Want to be happy? Stop trying to be perfect. —Brene Brown
Learning our history is resistance! Thanks for taking this journey with me. Now go write your story!
Today in LGBT History – March 9
1892, UK – Vita Sackville-West, Lady Nicolson, (9 March 1892 – 2 June 1962) is born in Knole, England. She was an English poet, novelist, and garden designer. The lesbian writer married gay diplomat Harold Nicolson (21 November 1886 – 1 May 1968) . The story of her passionate but disastrous affair with Violet Trefusis is beautifully told in “Portrait of a Marriage” by her son Nigel Nicolson. She was the inspiration for the androgynous protagonist of Orlando: A Biography, by her famous friend and lover, Virginia Woolf (25 January 1882 – 28 March 1941). Vita was more deeply involved with author Violet Keppel (6 June 1894 – 29 February 1972). The sexual relationship began when they were both in their teens and strongly influenced them for years. Both later married and became writers. In 1927 Sackville-West had an affair with Mary Garman (1898–1979), a member of the Bloomsbury Group and between 1929 and 1931 with Hilda Matheson (June 7, 1888 – October 30, 1940), head of the BBC Talks Department. In 1931, Sackville-West was in a ménage à trois with journalist Evelyn Irons (17 June 1900 – 3 April 2000) and Irons’s lover, Olive Rinder. Sackville-West is remembered for the celebrated garden at Sissinghurst created with her husband, Sir Harold Nicolson.
1947 – Carrie Chapman Catt (Jan. 9, 1859-March 9, 1947) dies. She was an American women’s suffrage leader who campaigned for the Nineteenth Amendment to the U.S. Constitution, which gave American women the right to vote in 1920. Catt was the founder of the League of Women Voters and the International Alliance of Women. She was one of the best-known women in the United States in the first half of the twentieth century. For over twenty years she lived with fellow suffragist, Mary Garrett Hay (August 29, 1857- August 29, 1928). On March 9, 1947, Catt died of a heart attack in her home in New Rochelle, New York. She was buried alongside her longtime partner, Hay, at Woodlawn Cemetery in The Bronx, New York City.
1969 – Los Angeles police savagely beat a gay man to death during the Dover Hotel raid. The Dover operated as an early version of the soon-to-become-popular bathhouse scene. It was also the scene of a number of raids by LAPD’s vice squad for the easy bust of “faggots.” During a raid by the LAPD Vice Squad on March 9, 1969, four months prior to the Stonewall riots in New York City, Howard Efland, a male nurse checked into the hotel under the pseudonym of J. McCann. By the end of that day Efland would be brutally beaten outside the hotel by police in front of numerous witnesses. Though several witnesses claimed that Efland died at the scene, arresting officers Chauncy and Halligan said Elfland was alive then claimed that halfway to the station from where they had arrested him, he kicked open the door and fell out onto the Hollywood Freeway. No one was ever held accountable for the murder of Howard Efland. On March 2, 2016, Back2Stonewall’s Will Kohler talked with LAPD’s Gay, Bisexual & Transgender Community Liaison in the Community Relations Department who promised to look into the Efland case after 46 years.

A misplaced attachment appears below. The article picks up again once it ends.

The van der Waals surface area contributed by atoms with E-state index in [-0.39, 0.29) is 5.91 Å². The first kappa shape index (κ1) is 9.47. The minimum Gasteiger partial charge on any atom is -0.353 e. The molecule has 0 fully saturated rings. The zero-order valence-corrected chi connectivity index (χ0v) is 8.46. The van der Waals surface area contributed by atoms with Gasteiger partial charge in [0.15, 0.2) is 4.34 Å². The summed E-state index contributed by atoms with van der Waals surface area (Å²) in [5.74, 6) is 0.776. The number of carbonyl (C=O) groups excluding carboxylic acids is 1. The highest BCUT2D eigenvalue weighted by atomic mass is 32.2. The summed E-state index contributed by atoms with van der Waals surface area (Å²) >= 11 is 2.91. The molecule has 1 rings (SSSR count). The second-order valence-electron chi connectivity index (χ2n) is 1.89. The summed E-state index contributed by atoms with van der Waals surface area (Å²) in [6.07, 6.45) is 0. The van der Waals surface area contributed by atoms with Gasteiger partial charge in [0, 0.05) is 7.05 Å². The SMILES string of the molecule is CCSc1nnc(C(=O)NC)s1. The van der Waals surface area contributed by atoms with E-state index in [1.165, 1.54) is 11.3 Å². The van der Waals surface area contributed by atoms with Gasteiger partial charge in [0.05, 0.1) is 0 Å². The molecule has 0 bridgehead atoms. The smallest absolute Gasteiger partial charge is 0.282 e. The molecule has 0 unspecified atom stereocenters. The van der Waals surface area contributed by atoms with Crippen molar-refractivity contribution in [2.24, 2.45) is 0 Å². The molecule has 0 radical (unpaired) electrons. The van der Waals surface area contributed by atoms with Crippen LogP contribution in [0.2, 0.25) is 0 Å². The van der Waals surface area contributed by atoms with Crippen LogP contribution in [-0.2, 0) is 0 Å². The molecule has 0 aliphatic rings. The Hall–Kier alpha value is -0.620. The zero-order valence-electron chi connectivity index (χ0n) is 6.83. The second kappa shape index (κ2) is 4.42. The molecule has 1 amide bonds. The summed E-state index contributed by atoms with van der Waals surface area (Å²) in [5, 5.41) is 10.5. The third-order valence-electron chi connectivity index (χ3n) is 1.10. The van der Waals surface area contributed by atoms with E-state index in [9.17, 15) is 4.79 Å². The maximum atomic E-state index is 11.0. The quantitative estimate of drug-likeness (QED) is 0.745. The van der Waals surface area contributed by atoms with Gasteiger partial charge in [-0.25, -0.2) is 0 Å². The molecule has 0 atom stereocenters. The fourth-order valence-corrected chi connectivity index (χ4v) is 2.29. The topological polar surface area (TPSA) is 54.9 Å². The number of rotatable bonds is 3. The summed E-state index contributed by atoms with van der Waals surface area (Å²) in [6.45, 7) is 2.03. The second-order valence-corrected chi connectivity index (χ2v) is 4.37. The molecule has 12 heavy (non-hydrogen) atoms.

1989 – Noted gay artist Robert Mapplethorpe (November 4, 1946 – March 9, 1989) dies of AIDS in Boston at the age of 42. Mapplethorpe’s work is later at the center of a major arts funding controversy in the United States. He was an American photographer, known for his sensitive yet blunt treatment of controversial subject-matter in the large-scale, highly stylized black and white medium of photography. His work featured an array of subjects, including celebrity portraits, male and female nudes, self-portraits and still-life images of flowers. His most controversial work is that of the underground BDSM scene in the late 1960s and early 1970s of New York City. The homoeroticism of this work fuelled a national debate over the public funding of controversial artwork.
2004 – Asbury Park, New Jersey, begins issuing marriage licenses to same-sex couples but they’re later nullified because they were illegally issued.
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(Historical information obtained from a variety of sources including QUIST at facebook.com/quistapp, Back2Stonewall.com, Lavender Effect, DataLounge.com, Arron’s Gay Info, All Things Queer, RS Levinson, Amara Das Wilhelm, out.com, Safe Schools Coalition, and/or Wikipedia. If you wish to edit an item or add an item, please send an email to me at firstname.lastname@example.org. Thanks!)